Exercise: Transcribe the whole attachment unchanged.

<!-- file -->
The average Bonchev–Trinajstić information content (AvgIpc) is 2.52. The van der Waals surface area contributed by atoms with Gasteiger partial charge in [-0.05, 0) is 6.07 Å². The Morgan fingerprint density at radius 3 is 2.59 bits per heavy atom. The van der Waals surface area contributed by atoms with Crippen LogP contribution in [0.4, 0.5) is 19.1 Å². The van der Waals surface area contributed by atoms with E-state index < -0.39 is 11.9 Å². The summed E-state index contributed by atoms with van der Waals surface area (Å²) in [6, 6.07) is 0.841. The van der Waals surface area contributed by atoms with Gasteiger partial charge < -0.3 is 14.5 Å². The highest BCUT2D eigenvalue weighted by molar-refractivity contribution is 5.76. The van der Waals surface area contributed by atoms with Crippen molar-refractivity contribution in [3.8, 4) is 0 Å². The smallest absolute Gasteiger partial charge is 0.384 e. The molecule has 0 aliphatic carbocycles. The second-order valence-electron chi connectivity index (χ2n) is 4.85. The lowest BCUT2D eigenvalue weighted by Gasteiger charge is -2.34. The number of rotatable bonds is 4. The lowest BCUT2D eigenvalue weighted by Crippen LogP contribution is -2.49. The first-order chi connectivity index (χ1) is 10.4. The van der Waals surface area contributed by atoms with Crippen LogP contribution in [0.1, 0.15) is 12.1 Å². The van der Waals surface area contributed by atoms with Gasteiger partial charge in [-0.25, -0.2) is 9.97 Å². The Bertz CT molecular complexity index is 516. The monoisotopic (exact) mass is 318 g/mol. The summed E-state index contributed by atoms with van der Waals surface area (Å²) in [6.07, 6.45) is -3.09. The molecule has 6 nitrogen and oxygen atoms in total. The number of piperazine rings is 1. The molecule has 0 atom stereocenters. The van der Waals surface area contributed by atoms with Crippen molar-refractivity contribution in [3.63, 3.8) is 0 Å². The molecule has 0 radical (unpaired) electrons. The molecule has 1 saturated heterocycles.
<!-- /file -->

The average Bonchev–Trinajstić information content (AvgIpc) is 2.52. The van der Waals surface area contributed by atoms with Gasteiger partial charge in [-0.05, 0) is 6.07 Å². The Morgan fingerprint density at radius 3 is 2.59 bits per heavy atom. The van der Waals surface area contributed by atoms with Crippen LogP contribution in [0.4, 0.5) is 19.1 Å². The van der Waals surface area contributed by atoms with E-state index < -0.39 is 11.9 Å². The summed E-state index contributed by atoms with van der Waals surface area (Å²) in [6, 6.07) is 0.841. The van der Waals surface area contributed by atoms with Gasteiger partial charge < -0.3 is 14.5 Å². The highest BCUT2D eigenvalue weighted by molar-refractivity contribution is 5.76. The van der Waals surface area contributed by atoms with Crippen molar-refractivity contribution in [3.8, 4) is 0 Å². The smallest absolute Gasteiger partial charge is 0.384 e. The molecule has 0 aliphatic carbocycles. The second-order valence-electron chi connectivity index (χ2n) is 4.85. The lowest BCUT2D eigenvalue weighted by Gasteiger charge is -2.34. The number of rotatable bonds is 4. The lowest BCUT2D eigenvalue weighted by Crippen LogP contribution is -2.49. The first-order chi connectivity index (χ1) is 10.4. The van der Waals surface area contributed by atoms with Crippen LogP contribution in [0.1, 0.15) is 12.1 Å². The van der Waals surface area contributed by atoms with Gasteiger partial charge in [-0.25, -0.2) is 9.97 Å². The Bertz CT molecular complexity index is 516. The monoisotopic (exact) mass is 318 g/mol. The summed E-state index contributed by atoms with van der Waals surface area (Å²) in [6.07, 6.45) is -3.09. The molecule has 6 nitrogen and oxygen atoms in total. The number of piperazine rings is 1. The molecule has 0 atom stereocenters. The van der Waals surface area contributed by atoms with Crippen molar-refractivity contribution in [3.63, 3.8) is 0 Å². The molecule has 0 radical (unpaired) electrons. The molecule has 1 saturated heterocycles.